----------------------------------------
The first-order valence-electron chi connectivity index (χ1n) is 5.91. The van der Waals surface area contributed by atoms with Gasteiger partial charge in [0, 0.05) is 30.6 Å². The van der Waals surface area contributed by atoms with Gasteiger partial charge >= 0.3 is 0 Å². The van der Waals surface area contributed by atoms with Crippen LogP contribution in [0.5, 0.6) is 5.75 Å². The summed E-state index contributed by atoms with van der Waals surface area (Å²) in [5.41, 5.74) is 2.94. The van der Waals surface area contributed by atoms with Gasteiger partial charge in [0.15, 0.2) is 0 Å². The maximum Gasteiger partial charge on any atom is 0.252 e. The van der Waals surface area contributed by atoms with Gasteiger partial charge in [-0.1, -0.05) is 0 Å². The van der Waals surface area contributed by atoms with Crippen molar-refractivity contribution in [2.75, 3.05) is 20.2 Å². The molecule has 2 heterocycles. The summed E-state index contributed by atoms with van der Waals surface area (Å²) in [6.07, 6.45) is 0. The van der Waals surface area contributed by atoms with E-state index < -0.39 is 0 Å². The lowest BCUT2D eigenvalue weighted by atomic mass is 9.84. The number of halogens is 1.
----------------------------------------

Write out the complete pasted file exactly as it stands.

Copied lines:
The first-order valence-electron chi connectivity index (χ1n) is 5.91. The van der Waals surface area contributed by atoms with Gasteiger partial charge in [0, 0.05) is 30.6 Å². The van der Waals surface area contributed by atoms with Gasteiger partial charge >= 0.3 is 0 Å². The van der Waals surface area contributed by atoms with Crippen LogP contribution in [0.5, 0.6) is 5.75 Å². The summed E-state index contributed by atoms with van der Waals surface area (Å²) in [5.41, 5.74) is 2.94. The van der Waals surface area contributed by atoms with Gasteiger partial charge in [0.15, 0.2) is 0 Å². The maximum Gasteiger partial charge on any atom is 0.252 e. The van der Waals surface area contributed by atoms with Gasteiger partial charge in [-0.1, -0.05) is 0 Å². The van der Waals surface area contributed by atoms with Crippen molar-refractivity contribution in [2.75, 3.05) is 20.2 Å². The molecule has 2 heterocycles. The summed E-state index contributed by atoms with van der Waals surface area (Å²) in [6.07, 6.45) is 0. The van der Waals surface area contributed by atoms with E-state index < -0.39 is 0 Å². The lowest BCUT2D eigenvalue weighted by atomic mass is 9.84. The number of halogens is 1.